he list below shows all Grand Masters of the Order as they appear in many sources. Perhaps the most readily available source for this data is in the Appendix of The Holy Blood and the Holy Grail, in which there is also a list of the alleged Grand Masters of the Prieuré de Sion, a clandestine organization said initially to exist behind the Templars, and after 1188 to lead a separate line continuing to our times. Please note that the spelling of names varies in the sources, and I am not equipped well enough to call the line as to which is the correct one.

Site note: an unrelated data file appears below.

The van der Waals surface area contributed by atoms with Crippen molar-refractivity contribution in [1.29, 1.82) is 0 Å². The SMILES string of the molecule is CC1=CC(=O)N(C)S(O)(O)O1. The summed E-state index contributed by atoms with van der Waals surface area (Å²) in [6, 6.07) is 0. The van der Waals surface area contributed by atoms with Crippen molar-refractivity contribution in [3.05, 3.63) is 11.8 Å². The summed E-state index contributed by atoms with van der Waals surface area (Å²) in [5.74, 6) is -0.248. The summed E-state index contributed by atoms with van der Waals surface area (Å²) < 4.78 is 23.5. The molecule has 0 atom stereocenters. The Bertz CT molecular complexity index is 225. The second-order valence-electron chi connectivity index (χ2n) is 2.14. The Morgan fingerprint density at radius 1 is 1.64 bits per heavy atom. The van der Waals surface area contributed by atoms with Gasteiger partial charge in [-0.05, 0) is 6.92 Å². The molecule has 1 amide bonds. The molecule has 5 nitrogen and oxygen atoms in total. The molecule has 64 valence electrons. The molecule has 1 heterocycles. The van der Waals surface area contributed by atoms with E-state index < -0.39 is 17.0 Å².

n the 13th century the Order adopted a new office, that of the Visitor of the Order. The holder of this title was lord of the Templar possessions in the West, and second to none besides the Grand Master. Still, not even the Visitor had the power to call the Chapter of the Order to a meeting. It is possible that this accumulation of power into one hands was one of the reasons the Templars became to be perceived as a threat by many, not least Philip the Fair. After all, the Templar military force was fully sufficient to wipe out any army in Europe. When Jacques de Molay became Grand Master, he was already a man in his middle age, but nevertheless when he was finally convicted as a nonrepenting heretic, he went to the stake resolutely and fearlessly, just as the templars did in battle all through their existence.
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